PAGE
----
Dairy Background Helps Steer Wrestler Succeed
Chisum Docheff knew all about hard work when he took up steer wrestling at 15 because he grew up on a dairy farm feeding and caring for calves and doing odd jobs.
“It taught me to work hard,” Docheff says. “Dad always had little jobs for us to do on the dairy – ones that a kid could figure out and I could do by myself.”
That work ethic is important in dairy farming and rodeo – Docheff says neither is like a 9 to 5 job, where the clock dictates when you’re done for the day. You finish the job – whether it’s helping a cow give birth or getting to the next rodeo event – regardless of how tired or hot you are.
Docheff had to work hard to catch up to his peers in rodeo, many who started in the sport at 7 or 8 years old.
“I got kind of a late start compared to some of my friends,” Docheff explains. “But I think it was good because when you’re young you end up doing it because your parents want you to and I was older, so I did it because I wanted to.”
No one else in the family does rodeo, but Docheff was always intrigued with the sport and says that starting older meant he was more mentally mature and because he hasn’t been in it as long, he still has a passion for it.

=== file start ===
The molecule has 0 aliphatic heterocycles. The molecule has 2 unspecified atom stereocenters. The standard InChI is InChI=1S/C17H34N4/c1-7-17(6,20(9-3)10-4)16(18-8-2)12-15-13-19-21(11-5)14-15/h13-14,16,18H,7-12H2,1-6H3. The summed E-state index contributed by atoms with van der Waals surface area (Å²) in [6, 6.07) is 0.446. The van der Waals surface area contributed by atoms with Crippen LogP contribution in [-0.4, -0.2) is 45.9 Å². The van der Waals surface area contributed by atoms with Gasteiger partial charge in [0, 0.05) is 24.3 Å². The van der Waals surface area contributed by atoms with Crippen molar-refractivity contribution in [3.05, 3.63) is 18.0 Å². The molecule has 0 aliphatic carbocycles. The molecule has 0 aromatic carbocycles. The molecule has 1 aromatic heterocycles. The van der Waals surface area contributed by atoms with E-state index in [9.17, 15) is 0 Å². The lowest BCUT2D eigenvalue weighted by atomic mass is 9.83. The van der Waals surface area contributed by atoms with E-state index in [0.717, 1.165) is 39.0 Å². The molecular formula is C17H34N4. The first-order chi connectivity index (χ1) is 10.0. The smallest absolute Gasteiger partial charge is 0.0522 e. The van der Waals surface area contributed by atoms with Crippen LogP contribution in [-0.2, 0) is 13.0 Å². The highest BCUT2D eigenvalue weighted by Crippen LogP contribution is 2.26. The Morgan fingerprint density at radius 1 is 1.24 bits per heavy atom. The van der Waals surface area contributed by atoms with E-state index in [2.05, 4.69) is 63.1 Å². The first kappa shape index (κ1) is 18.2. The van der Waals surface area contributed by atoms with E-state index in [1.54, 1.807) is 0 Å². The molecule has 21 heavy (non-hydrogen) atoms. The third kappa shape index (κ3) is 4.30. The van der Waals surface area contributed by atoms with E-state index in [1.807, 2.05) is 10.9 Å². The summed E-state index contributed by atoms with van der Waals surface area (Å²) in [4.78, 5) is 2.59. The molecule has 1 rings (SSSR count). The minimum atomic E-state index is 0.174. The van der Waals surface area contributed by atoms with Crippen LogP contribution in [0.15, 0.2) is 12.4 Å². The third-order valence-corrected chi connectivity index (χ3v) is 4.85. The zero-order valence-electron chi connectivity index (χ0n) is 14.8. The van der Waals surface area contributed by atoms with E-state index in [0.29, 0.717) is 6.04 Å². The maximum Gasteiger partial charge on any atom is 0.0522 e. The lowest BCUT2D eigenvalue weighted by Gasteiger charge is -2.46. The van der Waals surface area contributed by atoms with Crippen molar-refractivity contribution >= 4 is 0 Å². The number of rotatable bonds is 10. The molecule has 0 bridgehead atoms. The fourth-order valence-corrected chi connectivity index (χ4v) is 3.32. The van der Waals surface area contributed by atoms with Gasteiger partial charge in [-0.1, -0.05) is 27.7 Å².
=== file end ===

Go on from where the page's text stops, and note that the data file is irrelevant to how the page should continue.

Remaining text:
“Starting younger almost gets you burned out on it,” Docheff said. “I’ve still got the fire in me.”
And steer wrestling requires fire – the event begins with a horse-mounted rider chasing a steer, dropping off the horse to grab the steer and pulling it to the ground. To compete in the event, Docheff has two horses – one that he rides for the event, called a bulldogger and one that runs alongside the steer to keep it in a straight line called the hazer. Just like dairy cows, these horses are well cared for.
“All my horses have gel boots they wear in the trailer and magnetic blankets to keep their blood flowing,” Docheff says. “They have a very planned-out diet and if they act even a little sore, I take them to the vet to make sure they’re alright. They are truly a huge asset and big part of my livelihood.”
Docheff, who still works on his family’s dairy farm, cares for the dairy cows and the steers in steer wrestling in similar ways. Regimented diets planned by a dairy cow nutritionist, regular vet visits and lots of attention to happiness and comfort.
“That’s our main job – making sure the cow’s happy and the cow’s comfortable,” Docheff explains. “That’s gonna pay off because they’ll keep producing a lot of milk!”
Docheff and his brother monitor herd health at the dairy and Docheff does all the hoof trimming. When he’s away at a rodeo, his brother and dad are able to take care of things at the dairy.
This year, Docheff won the average at the Colorado Pro Rodeo Finals and was second in the year-end. He is a member of the Professional Rodeo Cowboys Association (PRCA). You can read more about his family’s legacy of dairy farming here.